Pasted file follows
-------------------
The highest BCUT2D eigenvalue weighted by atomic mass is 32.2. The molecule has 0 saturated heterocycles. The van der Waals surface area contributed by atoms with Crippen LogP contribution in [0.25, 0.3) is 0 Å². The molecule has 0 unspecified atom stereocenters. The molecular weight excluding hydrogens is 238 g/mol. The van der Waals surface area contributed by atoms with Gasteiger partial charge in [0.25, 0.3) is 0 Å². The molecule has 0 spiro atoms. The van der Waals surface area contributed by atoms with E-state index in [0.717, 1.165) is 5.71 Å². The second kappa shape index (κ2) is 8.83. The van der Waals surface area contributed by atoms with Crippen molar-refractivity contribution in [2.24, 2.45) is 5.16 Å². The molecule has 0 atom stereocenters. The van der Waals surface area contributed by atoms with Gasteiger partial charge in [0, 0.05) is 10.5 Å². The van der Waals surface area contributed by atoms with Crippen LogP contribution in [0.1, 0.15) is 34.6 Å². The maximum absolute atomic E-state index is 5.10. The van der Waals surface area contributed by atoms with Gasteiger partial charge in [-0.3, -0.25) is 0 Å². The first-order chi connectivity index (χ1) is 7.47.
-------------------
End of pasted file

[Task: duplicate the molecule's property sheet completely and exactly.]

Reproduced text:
The highest BCUT2D eigenvalue weighted by atomic mass is 32.2. The molecule has 0 saturated heterocycles. The van der Waals surface area contributed by atoms with Crippen LogP contribution in [0.25, 0.3) is 0 Å². The molecule has 0 unspecified atom stereocenters. The molecular weight excluding hydrogens is 238 g/mol. The van der Waals surface area contributed by atoms with Gasteiger partial charge in [0.25, 0.3) is 0 Å². The molecule has 0 spiro atoms. The van der Waals surface area contributed by atoms with E-state index in [0.717, 1.165) is 5.71 Å². The second kappa shape index (κ2) is 8.83. The van der Waals surface area contributed by atoms with Crippen molar-refractivity contribution in [2.24, 2.45) is 5.16 Å². The molecule has 0 atom stereocenters. The van der Waals surface area contributed by atoms with Gasteiger partial charge in [0, 0.05) is 10.5 Å². The van der Waals surface area contributed by atoms with Crippen LogP contribution in [0.1, 0.15) is 34.6 Å². The maximum absolute atomic E-state index is 5.10. The van der Waals surface area contributed by atoms with Gasteiger partial charge in [-0.3, -0.25) is 0 Å². The first-order chi connectivity index (χ1) is 7.47.